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Wetlands are crucial
ecosystem that offers benefits to all mankind. It provides several goods and
services to local and international individuals. Despite its benefits to
society, it has suffered ecological damages and environmental degradation in
most developing countries. As tourism is growing rapidly, developing and other
eastern countries with high levels of biodiversity faces great challenges. This
is because many wetlands organizations generate limited funds to facilitate
correctly to the demand of tourism and wetland conservation. In Malaysia for
example, over 39% of forest was cleared for timber harvesting, while about 47%
of the land was used up for agricultural activities. The major threat to the sustenance
of wetlands in developing countries includes; human settlement, use of land for
house construction, recreational activities, and tourism. Moreover, the growth of human population has
increased the need for shelter which have led to agricultural development and
land expansion.

To this effect,
numerous measures have been taken to mitigate further wetlands damages. These
measures include the establishment of national parks around wetlands locations.
National Park can be beneficial in many ways. It has many functions connecting
to the ecological functions (Gascon et al. 2015). The recreational
resources are beneficial to everyone who visits. As ecotourism sites, it can
generate national income, and enhance economic impacts to social welfare.
Although, the tourism development can generate some benefits to the economy, it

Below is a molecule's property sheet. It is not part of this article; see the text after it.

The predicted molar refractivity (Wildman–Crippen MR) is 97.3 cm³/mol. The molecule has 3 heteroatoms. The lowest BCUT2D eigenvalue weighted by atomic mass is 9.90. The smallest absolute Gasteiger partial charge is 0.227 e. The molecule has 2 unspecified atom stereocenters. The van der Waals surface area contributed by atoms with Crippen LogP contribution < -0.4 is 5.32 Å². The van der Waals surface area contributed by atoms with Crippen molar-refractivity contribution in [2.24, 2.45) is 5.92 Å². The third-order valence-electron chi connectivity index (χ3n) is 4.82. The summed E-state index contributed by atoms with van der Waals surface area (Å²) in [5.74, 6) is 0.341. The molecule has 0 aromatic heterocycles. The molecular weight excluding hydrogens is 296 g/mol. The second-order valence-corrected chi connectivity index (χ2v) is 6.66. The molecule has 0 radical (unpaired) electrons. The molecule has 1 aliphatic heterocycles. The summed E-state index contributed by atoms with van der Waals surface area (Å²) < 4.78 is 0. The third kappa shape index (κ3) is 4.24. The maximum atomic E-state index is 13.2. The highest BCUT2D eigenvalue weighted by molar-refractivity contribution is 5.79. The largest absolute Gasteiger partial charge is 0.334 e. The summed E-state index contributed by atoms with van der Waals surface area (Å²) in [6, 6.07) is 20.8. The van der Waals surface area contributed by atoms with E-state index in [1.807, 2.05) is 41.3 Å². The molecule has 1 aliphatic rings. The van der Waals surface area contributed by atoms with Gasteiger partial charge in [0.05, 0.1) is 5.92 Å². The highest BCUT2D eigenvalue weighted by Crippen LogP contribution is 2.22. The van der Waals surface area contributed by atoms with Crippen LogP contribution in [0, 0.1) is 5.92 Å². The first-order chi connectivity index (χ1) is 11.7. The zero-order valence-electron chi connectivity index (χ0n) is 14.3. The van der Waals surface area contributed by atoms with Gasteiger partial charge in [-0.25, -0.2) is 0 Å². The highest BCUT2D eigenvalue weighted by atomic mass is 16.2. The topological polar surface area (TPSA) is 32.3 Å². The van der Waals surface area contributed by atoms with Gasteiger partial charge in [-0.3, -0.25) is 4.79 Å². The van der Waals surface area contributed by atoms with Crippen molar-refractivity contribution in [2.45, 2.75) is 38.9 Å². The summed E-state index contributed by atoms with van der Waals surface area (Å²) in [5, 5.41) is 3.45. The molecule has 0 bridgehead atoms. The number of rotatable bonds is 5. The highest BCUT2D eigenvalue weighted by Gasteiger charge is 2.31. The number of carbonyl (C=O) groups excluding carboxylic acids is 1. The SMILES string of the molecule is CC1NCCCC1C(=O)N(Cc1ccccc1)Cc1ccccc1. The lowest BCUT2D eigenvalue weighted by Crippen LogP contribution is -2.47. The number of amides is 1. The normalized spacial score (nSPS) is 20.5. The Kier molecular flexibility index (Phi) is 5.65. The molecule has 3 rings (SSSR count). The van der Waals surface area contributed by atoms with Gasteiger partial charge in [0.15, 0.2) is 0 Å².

can also negatively affect the natural environment. Some of the advantages of
tourism development is that it creates jobs and income. On the contrary,
research has proven that most tourism development around wetlands has led to
further reduction of wetlands resources under conditions of high visitation to
the national park (Akbar, Puad, and Som, 2010). For example, in
2008 a number of 9,645 visitors were recorded in the national park Malaysia,
which has increased to 88,591 visitors in 2012, as shown in table 5 below. A
policy that could be implemented to avoid further wetlands degradation is for
national park managements to introduce pricing strategy by getting revenues
from visitors through entrance fees (Nuva et al., 2009). As entrance fee
could generate efficient outcome (Nuva et al., 2009), it
can also internalize the externalities resulting from high visitation in areas
that suffer from congestion and accompanying environmental damage.

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However, to figure
out the pricing strategy, the call for economic analysis is needed to estimate
the economic value associated with wetlands. Examining the willingness to pay
(WTP) is a suitable tool in determining the entrance fee that will be suitable for
different class of visitors (Barnes, Schier, and Van Rooy, 1999). This paper is
structured as follows: Measuring the economic values that visitors placed for
conservation of ecotourism sites in Malaysia. Section two is the literature
review that emphases on contingent valuation method (CVM) in determining the
amount visitors were WTP. Methodology and sources of the data are explained in
section three. Section four presented the results, and section five conclude.

2
Literature review

Many ecosystem
service benefits mankind either directly or indirectly to markets, but the